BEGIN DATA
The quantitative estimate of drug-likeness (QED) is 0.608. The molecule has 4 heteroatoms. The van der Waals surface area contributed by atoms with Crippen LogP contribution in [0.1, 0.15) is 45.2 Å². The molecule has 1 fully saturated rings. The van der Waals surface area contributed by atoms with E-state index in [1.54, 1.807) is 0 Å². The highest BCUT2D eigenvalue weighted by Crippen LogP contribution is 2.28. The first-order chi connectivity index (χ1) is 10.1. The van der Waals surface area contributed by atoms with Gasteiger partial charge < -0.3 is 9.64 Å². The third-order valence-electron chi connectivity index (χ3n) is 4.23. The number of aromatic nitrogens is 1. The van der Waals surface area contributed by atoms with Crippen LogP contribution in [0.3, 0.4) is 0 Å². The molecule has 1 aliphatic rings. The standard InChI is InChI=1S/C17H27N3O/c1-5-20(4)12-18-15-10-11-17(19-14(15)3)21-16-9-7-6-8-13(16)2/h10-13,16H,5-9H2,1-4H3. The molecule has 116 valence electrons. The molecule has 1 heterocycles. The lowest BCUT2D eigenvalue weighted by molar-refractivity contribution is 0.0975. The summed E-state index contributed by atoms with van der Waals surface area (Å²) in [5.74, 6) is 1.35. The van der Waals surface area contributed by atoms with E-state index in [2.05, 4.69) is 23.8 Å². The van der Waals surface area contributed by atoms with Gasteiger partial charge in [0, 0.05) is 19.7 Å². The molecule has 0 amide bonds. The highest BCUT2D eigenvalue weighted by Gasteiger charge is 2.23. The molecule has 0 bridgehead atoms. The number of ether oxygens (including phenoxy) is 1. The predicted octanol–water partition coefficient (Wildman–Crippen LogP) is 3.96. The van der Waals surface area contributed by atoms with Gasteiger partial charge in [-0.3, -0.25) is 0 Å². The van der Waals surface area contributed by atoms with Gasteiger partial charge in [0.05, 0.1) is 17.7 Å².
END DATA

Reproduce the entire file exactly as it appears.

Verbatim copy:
The quantitative estimate of drug-likeness (QED) is 0.608. The molecule has 4 heteroatoms. The van der Waals surface area contributed by atoms with Crippen LogP contribution in [0.1, 0.15) is 45.2 Å². The molecule has 1 fully saturated rings. The van der Waals surface area contributed by atoms with E-state index in [1.54, 1.807) is 0 Å². The highest BCUT2D eigenvalue weighted by Crippen LogP contribution is 2.28. The first-order chi connectivity index (χ1) is 10.1. The van der Waals surface area contributed by atoms with Gasteiger partial charge < -0.3 is 9.64 Å². The third-order valence-electron chi connectivity index (χ3n) is 4.23. The number of aromatic nitrogens is 1. The van der Waals surface area contributed by atoms with Crippen LogP contribution in [0.3, 0.4) is 0 Å². The molecule has 1 aliphatic rings. The standard InChI is InChI=1S/C17H27N3O/c1-5-20(4)12-18-15-10-11-17(19-14(15)3)21-16-9-7-6-8-13(16)2/h10-13,16H,5-9H2,1-4H3. The molecule has 116 valence electrons. The molecule has 1 heterocycles. The lowest BCUT2D eigenvalue weighted by molar-refractivity contribution is 0.0975. The summed E-state index contributed by atoms with van der Waals surface area (Å²) in [5.74, 6) is 1.35. The van der Waals surface area contributed by atoms with E-state index in [2.05, 4.69) is 23.8 Å². The van der Waals surface area contributed by atoms with Gasteiger partial charge in [0, 0.05) is 19.7 Å². The molecule has 0 amide bonds. The highest BCUT2D eigenvalue weighted by Gasteiger charge is 2.23. The molecule has 0 bridgehead atoms. The number of ether oxygens (including phenoxy) is 1. The predicted octanol–water partition coefficient (Wildman–Crippen LogP) is 3.96. The van der Waals surface area contributed by atoms with Gasteiger partial charge in [-0.3, -0.25) is 0 Å². The van der Waals surface area contributed by atoms with Gasteiger partial charge in [0.05, 0.1) is 17.7 Å².